1. CUTTING YOUR MUSIC ONTO A LACQUER
Using a lathe, engineers begin with a test cut to ensure everything is working properly. This cut is inspected under a microscope to ensure it is in pristine condition.
When the recording is started the sapphire tipped cutter etches the sound onto the lacquer disc. The music is recorded in real time from start to finish, this creates one continuous grove in the lacquer.
Making the music fit can sometimes be challenging. Heavy bass creates wider groves and can reduce the recording time. This is also true if the levels are too high. As a general rule, the longer a side is, the quieter the record will be. Our guideline for maximum side length is 20 minutes for a 12″ 33 rpm record and 14 minutes for a 12″ 45 rpm record, but again these times can vary depending on the music provided.
Once the lacquer is recorded, it’s far too delicate to play. It has a finish similar to that of nail polish. The vinyl “lacquer has solely been produced to act as a mould.
2. CREATING THE METAL STAMPER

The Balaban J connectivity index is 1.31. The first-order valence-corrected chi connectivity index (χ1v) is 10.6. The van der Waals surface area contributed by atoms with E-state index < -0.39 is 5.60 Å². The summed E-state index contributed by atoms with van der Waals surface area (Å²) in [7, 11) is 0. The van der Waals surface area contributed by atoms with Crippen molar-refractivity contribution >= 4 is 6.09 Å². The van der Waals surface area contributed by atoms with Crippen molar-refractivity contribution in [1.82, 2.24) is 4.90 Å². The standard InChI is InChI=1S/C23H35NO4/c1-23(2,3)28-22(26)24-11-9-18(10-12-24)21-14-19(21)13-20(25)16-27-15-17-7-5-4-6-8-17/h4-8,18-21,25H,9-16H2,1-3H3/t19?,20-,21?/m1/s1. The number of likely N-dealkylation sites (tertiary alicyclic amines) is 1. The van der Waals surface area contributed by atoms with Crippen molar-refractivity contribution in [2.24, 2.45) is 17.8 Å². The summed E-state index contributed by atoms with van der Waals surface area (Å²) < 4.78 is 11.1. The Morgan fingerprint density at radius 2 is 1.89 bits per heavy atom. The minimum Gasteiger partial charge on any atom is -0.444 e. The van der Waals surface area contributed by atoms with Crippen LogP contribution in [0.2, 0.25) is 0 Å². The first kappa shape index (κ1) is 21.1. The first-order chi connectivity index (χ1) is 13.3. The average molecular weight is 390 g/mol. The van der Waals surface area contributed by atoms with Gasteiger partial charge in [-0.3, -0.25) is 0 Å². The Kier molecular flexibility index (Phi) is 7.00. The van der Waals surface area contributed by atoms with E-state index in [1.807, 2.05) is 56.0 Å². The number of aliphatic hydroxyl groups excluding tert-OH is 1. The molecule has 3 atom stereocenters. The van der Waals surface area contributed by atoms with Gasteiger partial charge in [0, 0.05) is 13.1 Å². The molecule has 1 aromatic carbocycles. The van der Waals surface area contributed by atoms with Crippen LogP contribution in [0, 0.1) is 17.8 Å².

The lacquer is sprayed with tin chloride and liquid silver. For rigidity the metalized lacquer is dipped into a nickel bath, where an electro charge fuses the nickel to the silver.
The metal layer is removed from the lacquer creating our 12.5″ metal stamper to press from.
3. TEST PRESSES
From the newly minted metal stamper white label test presses are produced. This gives the manufacturer a chance to listen to the final product before committing to production.
Most people don’t realize but the labels are actually applied within the press. After your artwork has been created, supplied and approved, the labels are printed, cut and ready for the next step.
5. VINYL MANUFACTURING
Black polyvinyl chloride pellets are fed into a hopper, the liquefied pellets are fed through an extruder creating hot rubbery patties called “biscuits”.
Placing the labels on the top and bottom of the biscuit the 2 stampers (Top – Side A and Bottom – Side B) press down applying 100 tons of pressure at 200 degrees celsius creating the vinyl record.
There is a quick cooling cycle that solidifies the vinyl and bonds the labels. Any excess vinyl is trimmed off the edges and the record is ready.
At that is the process of making vinyl!